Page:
Having multiple ad tech partners can make a publisher’s page sluggish and lethargic, costing them revenue and higher organic page rankings. If ad tech partners are handing over heavy scripts, slow-loading html, and more, they’re going to compound and drag a page speed down even more. 

Steve Flee, Chief Technology Officer, at RevContent, said, “100 milliseconds of load time can cost a publisher ~20% in revenue over the course of a year.”

At RevContent, our tech team iterated on our old script, creating an asynchronous page script, that loads 3X faster than competitors called Performante. For one of our publishers, heavy.com, it took their page load speed from 380 milliseconds down to 240 milliseconds, giving them a 97% on Google PageSpeed Insights.

6. New privacy policies that bring revenue uncertainty

With CCPA, Google Chrome tossing cookies in the trash, GDPR, and more legislation centered on consumer-privacy, publishers face uncertainty on how exactly these changes will affect programmatic revenue in 2020. 

Trey Brenner, VP of Strategic Partnerships at RevContent said, “Many publishers experienced a hit to digital ad revenue when GDPR rolled out in Europe and fear similar practices in the US may cause yet another dip in revenue around their core audience. There is some uncertainty in the space around the impact of CCPA, which is unsettling.”

As for some advice on how publishers can tackle this uncertainty? 

Brenner says, “First and foremost, they want to make sure their ad partners are CCPA compliant to remove any risk of fines or penalties, which can be downright scary. Second, publishers can also invest more into their own first-party data as it becomes exponentially more valuable.”

7. Mobile redirects 

Wired says, “Ads that automatically redirect you from your daily browsing to a flashy sweepstakes have long been an incredibly annoying facet of the internet.”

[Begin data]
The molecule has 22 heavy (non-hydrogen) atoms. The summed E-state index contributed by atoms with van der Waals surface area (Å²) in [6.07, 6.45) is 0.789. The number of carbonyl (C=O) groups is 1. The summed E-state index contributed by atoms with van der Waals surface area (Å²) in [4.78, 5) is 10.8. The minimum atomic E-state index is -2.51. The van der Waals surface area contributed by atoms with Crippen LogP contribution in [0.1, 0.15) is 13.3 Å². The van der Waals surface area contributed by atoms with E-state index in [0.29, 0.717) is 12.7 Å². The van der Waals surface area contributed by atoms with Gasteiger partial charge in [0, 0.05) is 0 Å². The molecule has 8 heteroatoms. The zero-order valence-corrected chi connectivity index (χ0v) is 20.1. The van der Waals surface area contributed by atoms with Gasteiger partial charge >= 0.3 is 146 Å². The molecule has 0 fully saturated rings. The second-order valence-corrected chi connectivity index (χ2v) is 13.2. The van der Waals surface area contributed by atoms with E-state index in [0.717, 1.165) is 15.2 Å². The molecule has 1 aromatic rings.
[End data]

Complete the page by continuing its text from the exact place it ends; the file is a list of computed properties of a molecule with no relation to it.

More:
Publishers can be completely unaware of mobile redirects for months or even years as Kelly Martin, Director of Ad Operations at Times Publishing Company details below…

“Malicious ads and mobile redirects have been a problem in the programmatic ecosystem for a long time. As ads stacks and tech evolved, so did the bad actors. 

At Tampabay.com, we had tried a few different approaches and vendors prior to testing Clean, a partner of RevContent. Ultimately, the redirects became so bad, specifically via social channels, that we were on the verge of pausing our entire programmatic ad stack on mobile. 

The revenue implications of this would have been massive, so we had to find another option. Like an publisher, we hear pitches and receive outreach from vendors ALL of the time, that we become a bit numb and skeptical. 

Fortunately, we had a trusted partnership with RevContent, and they were able to not only build our confidence in Clean’s product but also connected us with the CEO and offered us a free test. In full transparency, we had chatted to Clean a few months prior, but we were tentative as their tech was new and a higher dollar amount than the vendor we were using. 

Here we are almost two years later, and I am grateful to RevContent for helping us establish trust in this awesome tech and building our partnership with Clean. Instead of spending my time attempting to recreate the impossible to track down redirects, haphazardly pausing partners while losing revenue, and fending off user complaints, I can focus on monetization, ops efficiencies, and the latest greatest things like CCPA and the next Chrome update.”

What do you think are some of the biggest issues facing media brands in 2020?